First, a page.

This unique event exposed governments to breakthrough ideas and innovations available, and leading tech innovators to the concrete problematics and challenges of countries in advancing the Agenda 2030. H.E. Miroslav Lajčák, President of the 72nd General Assembly opened the event. Among the group of participants were: H.E. Kersti Kaljulaid, President of Estonia and H.E. Dr. Thani Al Zeyoudi, Minister of Environment and Climate Change of United Arab Emirates, Reid Hoffman, Co-Founder of LinkedIn, Marc Benioff, Founder and CEO of Salesforce, Ashish Thakkar, Founder of Mara Group and Chair of the UN Foundation’s Global Entrepreneurs Council.

To achieve the SDGs, governments, NGOs and the private sector must all work together to unleash a massive wave of entrepreneurship that generates the breakthrough companies at a record pace. That is how we will create greener power, distribute more food and create hundreds thousands of new jobs for the growing middleclass”
Reid Hoffman, co-founder of LinkedIn 

This unique event exposed governments to breakthrough ideas and innovations available, and leading tech innovators to the concrete problematics and challenges of countries in advancing the Agenda 2030. Read the whole post and watch the videos

SDG Action Campaign at the SDG Media Zone

The SDG Media Zone aims to engage people all over the world in the important conversations happening during this high-level week of the UN General Assembly and to strengthen the commitment of the international community in support of the 2030 Agenda.

The Campaign programmed and participated in 2 sessions:

Data tells the story on the SDGs

Mitchell Toomey, Director SDG Action Campaign with Robert​ ​Kirkpatrick,​ ​Director, UN​ ​Global​ ​Pulse Moderated by​ ​Emily​ ​Courey​ ​Pryor, Executive​ ​Director​ ​Data2X 

The Future We Want in Virtual Reality

Moderated by Kristin Gutekunst,Executive Producer, UN SDG Action Campaign, featuring Monique Marian, BU Architect, Grimshaw Architects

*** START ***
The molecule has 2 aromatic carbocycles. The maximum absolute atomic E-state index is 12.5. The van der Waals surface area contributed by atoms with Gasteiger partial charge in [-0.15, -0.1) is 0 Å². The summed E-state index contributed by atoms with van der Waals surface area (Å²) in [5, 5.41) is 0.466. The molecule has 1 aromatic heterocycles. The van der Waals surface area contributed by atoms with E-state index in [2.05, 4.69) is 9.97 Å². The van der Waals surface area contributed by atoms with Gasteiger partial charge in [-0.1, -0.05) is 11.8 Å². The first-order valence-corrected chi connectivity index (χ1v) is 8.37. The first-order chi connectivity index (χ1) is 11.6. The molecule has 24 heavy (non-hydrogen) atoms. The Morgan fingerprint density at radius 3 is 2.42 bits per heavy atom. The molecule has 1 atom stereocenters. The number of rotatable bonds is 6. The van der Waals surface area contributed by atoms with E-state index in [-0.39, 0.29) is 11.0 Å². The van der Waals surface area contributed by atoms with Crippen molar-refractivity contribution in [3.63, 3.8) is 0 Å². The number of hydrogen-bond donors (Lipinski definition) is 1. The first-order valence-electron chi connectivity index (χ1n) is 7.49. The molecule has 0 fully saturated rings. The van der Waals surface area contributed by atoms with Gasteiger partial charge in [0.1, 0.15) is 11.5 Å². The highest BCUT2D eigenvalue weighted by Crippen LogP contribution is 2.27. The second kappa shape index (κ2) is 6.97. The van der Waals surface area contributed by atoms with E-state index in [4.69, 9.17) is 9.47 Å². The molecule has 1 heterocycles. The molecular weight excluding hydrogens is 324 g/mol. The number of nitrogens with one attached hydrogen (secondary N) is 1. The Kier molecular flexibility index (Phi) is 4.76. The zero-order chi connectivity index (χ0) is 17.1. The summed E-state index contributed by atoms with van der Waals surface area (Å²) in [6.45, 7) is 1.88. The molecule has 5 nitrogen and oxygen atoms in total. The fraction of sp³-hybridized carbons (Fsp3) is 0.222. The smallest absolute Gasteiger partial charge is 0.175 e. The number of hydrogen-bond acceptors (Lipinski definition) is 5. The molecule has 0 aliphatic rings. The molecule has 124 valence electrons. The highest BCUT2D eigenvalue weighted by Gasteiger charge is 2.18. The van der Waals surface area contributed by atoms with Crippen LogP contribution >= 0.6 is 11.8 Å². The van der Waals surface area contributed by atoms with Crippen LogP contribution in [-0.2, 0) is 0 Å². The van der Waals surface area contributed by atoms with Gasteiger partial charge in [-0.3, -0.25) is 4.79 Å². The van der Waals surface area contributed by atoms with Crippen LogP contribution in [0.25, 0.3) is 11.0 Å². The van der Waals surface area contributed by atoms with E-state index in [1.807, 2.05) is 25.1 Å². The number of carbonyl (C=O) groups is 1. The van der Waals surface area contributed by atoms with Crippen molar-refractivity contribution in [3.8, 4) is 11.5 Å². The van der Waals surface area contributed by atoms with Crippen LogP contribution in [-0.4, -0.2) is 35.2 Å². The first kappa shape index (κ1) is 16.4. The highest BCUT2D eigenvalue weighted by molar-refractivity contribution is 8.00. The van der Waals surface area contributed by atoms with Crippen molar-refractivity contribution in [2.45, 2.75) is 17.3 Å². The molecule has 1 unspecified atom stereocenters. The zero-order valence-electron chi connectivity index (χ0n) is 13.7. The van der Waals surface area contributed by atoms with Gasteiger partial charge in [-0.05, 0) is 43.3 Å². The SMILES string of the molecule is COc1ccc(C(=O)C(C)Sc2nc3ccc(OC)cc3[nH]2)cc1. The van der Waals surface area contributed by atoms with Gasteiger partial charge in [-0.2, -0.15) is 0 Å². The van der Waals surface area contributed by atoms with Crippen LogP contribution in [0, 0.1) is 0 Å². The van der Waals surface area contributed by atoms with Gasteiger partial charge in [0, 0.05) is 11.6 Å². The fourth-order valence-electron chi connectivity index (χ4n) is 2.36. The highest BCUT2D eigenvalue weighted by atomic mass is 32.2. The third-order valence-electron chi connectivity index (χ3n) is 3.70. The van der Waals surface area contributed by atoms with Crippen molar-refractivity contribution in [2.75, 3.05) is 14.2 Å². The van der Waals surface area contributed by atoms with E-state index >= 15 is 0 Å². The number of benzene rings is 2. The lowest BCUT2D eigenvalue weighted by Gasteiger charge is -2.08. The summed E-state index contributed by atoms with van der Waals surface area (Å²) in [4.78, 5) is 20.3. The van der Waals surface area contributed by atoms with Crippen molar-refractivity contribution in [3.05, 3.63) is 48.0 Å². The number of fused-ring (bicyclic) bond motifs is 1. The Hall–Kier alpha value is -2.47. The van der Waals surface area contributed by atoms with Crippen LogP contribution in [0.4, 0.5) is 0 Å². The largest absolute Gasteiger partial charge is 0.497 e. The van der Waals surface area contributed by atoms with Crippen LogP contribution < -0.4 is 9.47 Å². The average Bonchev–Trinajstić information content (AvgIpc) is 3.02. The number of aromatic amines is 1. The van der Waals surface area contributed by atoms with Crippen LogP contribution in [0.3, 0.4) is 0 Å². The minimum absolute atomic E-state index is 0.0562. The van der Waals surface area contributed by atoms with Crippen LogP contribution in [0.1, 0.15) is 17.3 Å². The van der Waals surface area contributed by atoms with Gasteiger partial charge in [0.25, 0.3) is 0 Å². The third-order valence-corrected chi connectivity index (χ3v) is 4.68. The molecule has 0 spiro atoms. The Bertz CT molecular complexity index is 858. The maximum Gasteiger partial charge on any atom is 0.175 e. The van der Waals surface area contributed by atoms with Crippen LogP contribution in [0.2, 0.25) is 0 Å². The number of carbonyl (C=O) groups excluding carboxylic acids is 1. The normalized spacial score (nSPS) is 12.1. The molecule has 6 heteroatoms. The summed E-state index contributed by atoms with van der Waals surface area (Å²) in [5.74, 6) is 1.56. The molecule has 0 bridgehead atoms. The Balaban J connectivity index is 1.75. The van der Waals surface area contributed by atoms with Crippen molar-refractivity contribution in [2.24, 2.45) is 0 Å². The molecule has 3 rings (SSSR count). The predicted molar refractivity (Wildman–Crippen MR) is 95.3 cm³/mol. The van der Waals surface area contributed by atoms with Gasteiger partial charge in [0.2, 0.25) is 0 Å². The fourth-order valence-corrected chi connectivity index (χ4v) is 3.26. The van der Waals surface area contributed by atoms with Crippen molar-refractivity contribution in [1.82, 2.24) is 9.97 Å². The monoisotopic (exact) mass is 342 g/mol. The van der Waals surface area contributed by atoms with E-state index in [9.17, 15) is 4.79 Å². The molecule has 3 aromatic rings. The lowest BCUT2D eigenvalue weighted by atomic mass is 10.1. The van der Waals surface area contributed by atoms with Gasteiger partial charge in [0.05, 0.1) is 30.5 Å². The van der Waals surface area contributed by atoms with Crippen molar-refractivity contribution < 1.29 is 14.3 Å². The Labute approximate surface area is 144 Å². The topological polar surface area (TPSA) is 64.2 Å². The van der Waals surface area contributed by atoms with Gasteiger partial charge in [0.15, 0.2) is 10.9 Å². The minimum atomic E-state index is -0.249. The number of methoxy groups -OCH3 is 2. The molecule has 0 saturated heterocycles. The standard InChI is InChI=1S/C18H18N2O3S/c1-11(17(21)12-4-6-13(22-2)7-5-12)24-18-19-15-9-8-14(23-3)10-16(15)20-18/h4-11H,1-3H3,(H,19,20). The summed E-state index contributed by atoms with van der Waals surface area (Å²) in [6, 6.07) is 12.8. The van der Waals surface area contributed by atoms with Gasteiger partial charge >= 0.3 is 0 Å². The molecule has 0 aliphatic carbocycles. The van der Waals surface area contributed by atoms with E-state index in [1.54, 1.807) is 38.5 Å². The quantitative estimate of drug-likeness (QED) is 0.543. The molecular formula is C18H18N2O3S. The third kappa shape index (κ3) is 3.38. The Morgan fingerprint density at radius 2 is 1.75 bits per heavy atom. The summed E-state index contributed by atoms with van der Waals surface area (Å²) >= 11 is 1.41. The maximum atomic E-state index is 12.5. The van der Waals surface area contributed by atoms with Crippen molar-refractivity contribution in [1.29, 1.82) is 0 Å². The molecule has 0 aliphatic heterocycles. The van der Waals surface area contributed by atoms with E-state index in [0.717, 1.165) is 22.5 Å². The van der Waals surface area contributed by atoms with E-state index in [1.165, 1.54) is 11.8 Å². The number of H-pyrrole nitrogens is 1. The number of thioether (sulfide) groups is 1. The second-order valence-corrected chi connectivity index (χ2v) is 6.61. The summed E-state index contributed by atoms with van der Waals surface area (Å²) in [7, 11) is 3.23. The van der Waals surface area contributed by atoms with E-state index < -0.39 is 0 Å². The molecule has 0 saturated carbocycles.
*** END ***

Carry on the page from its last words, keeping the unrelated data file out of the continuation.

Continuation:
and Marina Gorbis, Executive Director, Institute for the Future.

The UN SDG Action Campaign also participated in the Media for Social Impact Summit, our Global Director, Mitchell Toomey gave a keynote address regarding Action for the SDGs, and Kristin Gutekunst, Executive Producer of the UNVR project, moderated the exciting panel: Hear Ye! Hear Ye! Virtually Reporting the Realities of the SDGs. Find out more

Data Playground: Celebrating data, innovation and technology for the SDGs

The UN SDG Action Campaign, UN Global Pulse, and Microsoft organised the fourth annual Data Playground, an interactive event showcasing data and technological innovations for the SDGs.  Innovators across the UN and private and public sector joined for an evening to discuss and explore opportunities for accelerating sustainable development solutions. Read full post

The Global People’s Summit

The UN SDG Action Campaign participated in the first ever Global People’s Summit for Sustainable Development to facilitate a series of activations and calls to action. 84 MILLION people were reached in 160 COUNTRIES

 

Launch of the ASEAN MY World 2030 survey

The ASEAN MY World survey was officially launched by the UNDP Administrator and all Foreign Ministers from the ASEAN region.